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Wells v. Brown

United States District Court, S.D. Indiana, Terre Haute Division

May 9, 2018

DICK BROWN, Respondent.

          Frances Hale Barrow INDIANA ATTORNEY GENERAL


          Jane Magntts-Stinson, Chief Judge United States District Court.

         The petition of Quanadrel Wells for a writ of habeas corpus challenges a prison disciplinary proceeding identified as No. WVE 16-12-0031. For the reasons explained in this Entry, Mr. Wells's habeas petition must be granted.

         A. Overview

         Prisoners in Indiana custody may not be deprived of good-time credits, Cochran v. Buss, 381 F.3d 637, 639 (7th Cir. 2004) (per curiam), or of credit-earning class, Montgomery v. Anderson, 262 F.3d 641, 644-45 (7th Cir. 2001), without due process. The due process requirement is satisfied by the issuance of advance written notice of the charges, a limited opportunity to present evidence to an impartial decision-maker, a written statement articulating the reasons for the disciplinary action and the evidence justifying it, and “some evidence in the record” to support the finding of guilt. Superintendent, Mass. Corr. Inst. v. Hill, 472 U.S. 445, 454 (1985); Wolff v. McDonnell, 418 U.S. 539, 570-71 (1974); Piggie v. Cotton, 344 F.3d 674, 677 (7th Cir. 2003); Webb v. Anderson, 224 F.3d 649, 652 (7th Cir. 2000).

         B. The Disciplinary Proceeding

         On December 13, 2016, Investigator Randy VanVleet wrote a Report of Conduct that charged Wells with Class A offense 113, Trafficking. The Conduct Report stated:

On 12/8/16, I, Investigator Randy VanVleet, was conducting a final interview with Quanardel Wells #881139 about an on-going trafficking investigation. During the interview, Wells admitted a former staff member brought him candy, chips, cheese and other foods for him to consume.

         Investigator VanVleet provided a separate Report of Investigation of Incident that stated the following:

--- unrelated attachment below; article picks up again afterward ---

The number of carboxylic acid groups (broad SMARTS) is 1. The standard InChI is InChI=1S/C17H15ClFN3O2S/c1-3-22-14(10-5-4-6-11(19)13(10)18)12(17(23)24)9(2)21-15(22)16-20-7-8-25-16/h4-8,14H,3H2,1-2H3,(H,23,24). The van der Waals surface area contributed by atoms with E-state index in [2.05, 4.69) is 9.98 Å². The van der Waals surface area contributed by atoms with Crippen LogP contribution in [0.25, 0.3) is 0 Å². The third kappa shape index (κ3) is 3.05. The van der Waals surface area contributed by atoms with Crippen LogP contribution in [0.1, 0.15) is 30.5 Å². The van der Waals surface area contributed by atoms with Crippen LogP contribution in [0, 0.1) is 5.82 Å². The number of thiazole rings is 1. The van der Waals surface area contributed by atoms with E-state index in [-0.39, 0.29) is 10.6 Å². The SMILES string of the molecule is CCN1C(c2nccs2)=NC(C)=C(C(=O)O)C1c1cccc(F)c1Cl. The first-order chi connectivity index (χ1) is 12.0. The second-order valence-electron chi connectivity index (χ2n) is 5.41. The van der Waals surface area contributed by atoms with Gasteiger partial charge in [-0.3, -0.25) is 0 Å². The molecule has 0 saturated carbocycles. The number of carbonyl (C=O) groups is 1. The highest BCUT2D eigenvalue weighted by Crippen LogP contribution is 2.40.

On 9-12-16, Offender Quanadrel [sic] #881139 was placed in Restricted housing for investigation purposes. During the initial interview, he denied any trafficking of narcotics or other contraband. He said occasionally he would get a piece of candy from a certain staff member. That staff member was brought up for an interview and quit her contractual job with Aramark in the middle of the investigation. Offender Wells was maintained in RHU and he began writing this staff member. [It] was obvious by the letters that they were in a relationship with each other.
On 12-8-16, I, along with Investigator Travis Davis, interviewed Wells again about this staff member. Wells admitted she brought him candy, chips, cheese and other food items for him to consume. In conclusion, Wells has violated code A-113 (trafficking IC 35-

         Class A offense 113, Trafficking, is defined as “[e]ngaging in trafficking (as defined in IC 35-44.1-3-5) with anyone who is not an offender residing in the same facility.” The cited statute relevantly provides that “(b) [a] person who, without the prior authorization of the person in charge of a penal facility or juvenile facility, knowingly or intentionally: (1) delivers, or carries into the penal facility or juvenile facility with intent to deliver, an article to an inmate or child of the facility … commits trafficking with an inmate, a Class A misdemeanor.” Ind. Code. § 35-44.1-3-5(b)(1).

         On December 14, 2016, Wells was notified of the charge of Class A offense 113, Trafficking, when he was served with the Conduct Report and the Notice of Disciplinary Hearing. Wells was notified of his rights, pleaded not guilty, and waived 24-hour notice of the hearing. He requested and was provided the assistance of a lay advocate. At screening Wells did not request any witnesses or physical evidence, and he remarked “evidence show I was having a relationship to the Aramark staff.”

         Investigator Travis Davis reported by email on December 16, 2016, that he interviewed Wells along with Investigator VanVleet. “During the interview offender Wells did admit to us that a former staff member did bring him in things to eat. He said the former staff member would bring in candy, chips, cheese and things like that for him to consume.” The hearing officer conducted a disciplinary hearing in WVE 16-12-0031 on December 20, 2016. Wells said “I hope they took what I said the wrong way. They give us food/leftovers after Aramark dinners. Why didn't they record the conversation[?]” The hearing officer found Wells guilty of Class A offense 113, Trafficking. The hearing officer considered staff reports and Wells's statement. The sanctions were a written reprimand, one-month loss of telephone privileges, six months in disciplinary ...

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